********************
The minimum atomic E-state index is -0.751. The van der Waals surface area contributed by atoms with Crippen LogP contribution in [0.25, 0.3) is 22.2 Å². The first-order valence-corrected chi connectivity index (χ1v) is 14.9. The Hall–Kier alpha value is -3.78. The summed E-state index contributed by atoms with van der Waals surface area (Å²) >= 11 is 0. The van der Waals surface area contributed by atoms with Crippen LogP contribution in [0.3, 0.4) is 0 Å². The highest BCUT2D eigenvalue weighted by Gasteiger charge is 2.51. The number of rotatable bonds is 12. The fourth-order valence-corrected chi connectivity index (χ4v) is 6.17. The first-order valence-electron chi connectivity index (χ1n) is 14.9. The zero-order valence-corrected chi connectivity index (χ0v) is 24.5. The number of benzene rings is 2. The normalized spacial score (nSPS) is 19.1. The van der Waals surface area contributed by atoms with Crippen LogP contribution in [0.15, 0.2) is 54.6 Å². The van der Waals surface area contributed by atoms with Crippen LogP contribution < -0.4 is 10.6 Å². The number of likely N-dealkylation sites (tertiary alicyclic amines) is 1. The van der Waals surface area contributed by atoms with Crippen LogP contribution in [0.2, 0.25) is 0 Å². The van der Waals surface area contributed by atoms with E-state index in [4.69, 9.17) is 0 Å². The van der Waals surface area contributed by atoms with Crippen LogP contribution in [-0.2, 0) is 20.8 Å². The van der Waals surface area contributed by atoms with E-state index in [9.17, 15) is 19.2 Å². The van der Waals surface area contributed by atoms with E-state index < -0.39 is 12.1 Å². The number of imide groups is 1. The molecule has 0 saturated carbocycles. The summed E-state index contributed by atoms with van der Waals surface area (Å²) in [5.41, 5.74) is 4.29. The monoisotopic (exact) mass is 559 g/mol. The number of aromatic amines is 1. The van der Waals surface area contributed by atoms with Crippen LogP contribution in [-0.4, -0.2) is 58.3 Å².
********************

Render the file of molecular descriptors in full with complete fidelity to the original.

The minimum atomic E-state index is -0.751. The van der Waals surface area contributed by atoms with Crippen LogP contribution in [0.25, 0.3) is 22.2 Å². The first-order valence-corrected chi connectivity index (χ1v) is 14.9. The Hall–Kier alpha value is -3.78. The summed E-state index contributed by atoms with van der Waals surface area (Å²) >= 11 is 0. The van der Waals surface area contributed by atoms with Crippen LogP contribution in [0.3, 0.4) is 0 Å². The highest BCUT2D eigenvalue weighted by Gasteiger charge is 2.51. The number of rotatable bonds is 12. The fourth-order valence-corrected chi connectivity index (χ4v) is 6.17. The first-order valence-electron chi connectivity index (χ1n) is 14.9. The zero-order valence-corrected chi connectivity index (χ0v) is 24.5. The number of benzene rings is 2. The normalized spacial score (nSPS) is 19.1. The van der Waals surface area contributed by atoms with Crippen LogP contribution in [0.15, 0.2) is 54.6 Å². The van der Waals surface area contributed by atoms with Crippen LogP contribution < -0.4 is 10.6 Å². The number of likely N-dealkylation sites (tertiary alicyclic amines) is 1. The van der Waals surface area contributed by atoms with Crippen LogP contribution in [0.2, 0.25) is 0 Å². The van der Waals surface area contributed by atoms with E-state index in [4.69, 9.17) is 0 Å². The van der Waals surface area contributed by atoms with Crippen LogP contribution in [-0.2, 0) is 20.8 Å². The van der Waals surface area contributed by atoms with E-state index in [9.17, 15) is 19.2 Å². The van der Waals surface area contributed by atoms with E-state index < -0.39 is 12.1 Å². The number of imide groups is 1. The molecule has 0 saturated carbocycles. The summed E-state index contributed by atoms with van der Waals surface area (Å²) in [5.41, 5.74) is 4.29. The monoisotopic (exact) mass is 559 g/mol. The number of aromatic amines is 1. The van der Waals surface area contributed by atoms with Crippen LogP contribution in [-0.4, -0.2) is 58.3 Å².